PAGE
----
As many UFC events following a major PPV seem to be, UFC Vegas 63 feels like a big letdown. That doesn’t mean there isn’t anything worth watching, but there aren’t many names casual fans will recognize all the way up and down the card—especially not on the prelims. Though that may be the case, there’s still some young talent worth keeping an eye on.
We almost lost Christian Rodriguez, thanks to his opponent pulling out about a week before the event, but a last minute signing has kept him headed for the Octagon. Chase Hooper has been a mixed bag as a prospect, but even those who were lowest on him have to admit he has at least developed into a featherweight mainstay. Former heavyweight champion Andrei Arlovski is also on the prelims. And while no one is under any illusions that he’s going to regain any gold ever again, he’s still won six of his last seven fights.
So, while I admit this card is a big drop off from UFC 280, it isn’t bereft of contests worth tuning into.
- Phil Hawes has the physical talent to be champion someday. Unfortunately, unless the former junior college wrestling champion finds some consistency to his performances, that’s never going to happen. He does have serious power and has proven to be one of the better wrestlers in the division. However, it also seems as though he’s been prone to regular mental lapses and stamina issues. If he can’t get his opponent out of there quickly, he’ll resort to his wrestling, which can also drain him in a hurry if he doesn’t do so in a controlled manner.
His opponent, Roman Dolidze, may be one of the few middleweights on the roster more prone to brain farts than Hawes. The Georgian has been fortunate enough that he’s proven to be exceptionally durable, which has allowed him to weather his lapses better than expected. Dolidze is the typical grappler who has fallen in love with his striking, winging punches wildly in part due to a lack of technique, another part due to his willingness to be taken down. While Hawes is the superior athlete, Dolidze tends to surprise with his own athleticism and is by far the more skilled grappler. It may be a surprise to some given Hawes’ name recognition, but this is one of the more difficult fights to pick. I get the feeling the opportunistic Dolidze will capitalize on a Hawes mistake—only after Hawes begins to fade. Dolidze via submission of RD3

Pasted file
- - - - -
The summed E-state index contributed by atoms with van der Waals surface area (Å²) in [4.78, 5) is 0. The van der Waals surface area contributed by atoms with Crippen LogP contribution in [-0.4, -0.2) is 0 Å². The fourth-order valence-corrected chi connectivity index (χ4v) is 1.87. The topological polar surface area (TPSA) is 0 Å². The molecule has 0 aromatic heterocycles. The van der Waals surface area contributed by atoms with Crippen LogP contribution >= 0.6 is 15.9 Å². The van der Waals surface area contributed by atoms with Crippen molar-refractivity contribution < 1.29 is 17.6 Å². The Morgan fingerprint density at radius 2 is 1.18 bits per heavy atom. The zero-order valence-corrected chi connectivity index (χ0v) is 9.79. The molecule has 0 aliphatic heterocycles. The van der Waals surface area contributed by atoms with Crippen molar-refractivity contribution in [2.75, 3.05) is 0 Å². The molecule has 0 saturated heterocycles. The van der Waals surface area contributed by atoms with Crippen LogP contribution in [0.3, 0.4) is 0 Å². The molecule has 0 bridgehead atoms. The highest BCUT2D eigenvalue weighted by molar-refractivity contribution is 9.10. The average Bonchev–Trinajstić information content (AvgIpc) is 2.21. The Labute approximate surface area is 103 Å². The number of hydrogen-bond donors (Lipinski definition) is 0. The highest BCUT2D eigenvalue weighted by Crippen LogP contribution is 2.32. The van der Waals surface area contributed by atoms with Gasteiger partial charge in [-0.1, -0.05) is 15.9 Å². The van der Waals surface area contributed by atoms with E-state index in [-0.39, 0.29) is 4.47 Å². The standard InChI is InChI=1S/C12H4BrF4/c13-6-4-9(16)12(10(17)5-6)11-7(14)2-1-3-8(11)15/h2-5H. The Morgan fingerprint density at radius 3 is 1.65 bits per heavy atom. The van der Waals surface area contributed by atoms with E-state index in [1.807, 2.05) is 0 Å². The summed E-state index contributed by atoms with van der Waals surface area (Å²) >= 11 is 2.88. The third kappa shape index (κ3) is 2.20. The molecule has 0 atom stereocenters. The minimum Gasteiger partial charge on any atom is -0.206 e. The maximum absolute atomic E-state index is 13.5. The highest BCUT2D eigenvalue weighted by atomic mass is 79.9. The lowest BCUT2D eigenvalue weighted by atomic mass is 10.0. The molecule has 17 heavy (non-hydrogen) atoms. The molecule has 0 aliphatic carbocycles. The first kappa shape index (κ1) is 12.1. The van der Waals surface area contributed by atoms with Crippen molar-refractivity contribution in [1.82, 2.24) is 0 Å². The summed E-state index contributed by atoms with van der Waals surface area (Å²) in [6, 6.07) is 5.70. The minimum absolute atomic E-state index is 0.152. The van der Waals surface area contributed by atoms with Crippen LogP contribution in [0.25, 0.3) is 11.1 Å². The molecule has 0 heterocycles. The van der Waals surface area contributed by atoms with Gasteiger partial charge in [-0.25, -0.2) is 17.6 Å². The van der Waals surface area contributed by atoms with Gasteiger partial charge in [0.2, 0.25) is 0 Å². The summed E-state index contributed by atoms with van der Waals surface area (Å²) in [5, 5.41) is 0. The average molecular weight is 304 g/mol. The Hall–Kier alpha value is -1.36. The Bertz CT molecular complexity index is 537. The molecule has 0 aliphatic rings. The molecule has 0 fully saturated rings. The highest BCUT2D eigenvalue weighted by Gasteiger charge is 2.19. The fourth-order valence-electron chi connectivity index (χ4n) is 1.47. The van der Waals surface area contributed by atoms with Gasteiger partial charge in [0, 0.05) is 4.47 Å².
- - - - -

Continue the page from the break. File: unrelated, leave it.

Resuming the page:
- Some of us actually remember when Andrei Arlovski was young. Given that he’s now 43, that was a long time ago. These days, the ‘Pitbull’ isn’t much like the fighter he was when he was the UFC heavyweight champion. Formerly one of the most athletic heavyweights on the planet, Arlovski has needed to revamp his striking technique to stay afloat in the modern division. He’s done so successfully, becoming one of the better technicians over 205 lbs. That extends to his defensive technique, learning to better avoid strikes with slighter movements and better absorbing those that do connect. That’s what rolling with punches can do for a fighter whose career was considered to be caput over a decade ago due to his fragile chin. It doesn’t hurt either that he’s been given some favorable matchups too, facing some of the lighter hitting heavyweights out there.
That won’t be the case with Marcos Rogerio de Lima. The Brazilian striker has also developed a more technical approach as he enters the twilight of his career. Of course, in his case, it means de Lima has proven he can go the distance without completely gassing. However, he’s also shown he can still go balls to the wall when the situation calls for it, disposing of Ben Rothwell in just over 30 seconds a year ago. De Lima doesn’t have the burst he used to have, but his power hasn’t dissipated. This is another winnable contest for Arlovski, but his physical decline is more noticeable with each passing fight. Even with his improved technique, he’s getting hit at a higher rate than he used to. Given de Lima’s power, I expect he’ll finally pay the price. De Lima via TKO of RD1
- It’s easy to become enamored with Joseph Holmes just by setting eyes on him. Absolutely monstrous for the middleweight division, Holmes has a 6’4” frame and an 80” reach—the same measurements of Israel Adesanya. Of course, Holmes isn’t near the level of striker Adesanya is, but one can’t help but imagine the possibilities if he could develop a consistent skill base. He is making progress, but he’s going to have a hard time winning fights if that is his primary line of attack. Instead, the prospect has found more success using his long limbs to entangle his opponents on the mat, securing five of his eight wins via RNC.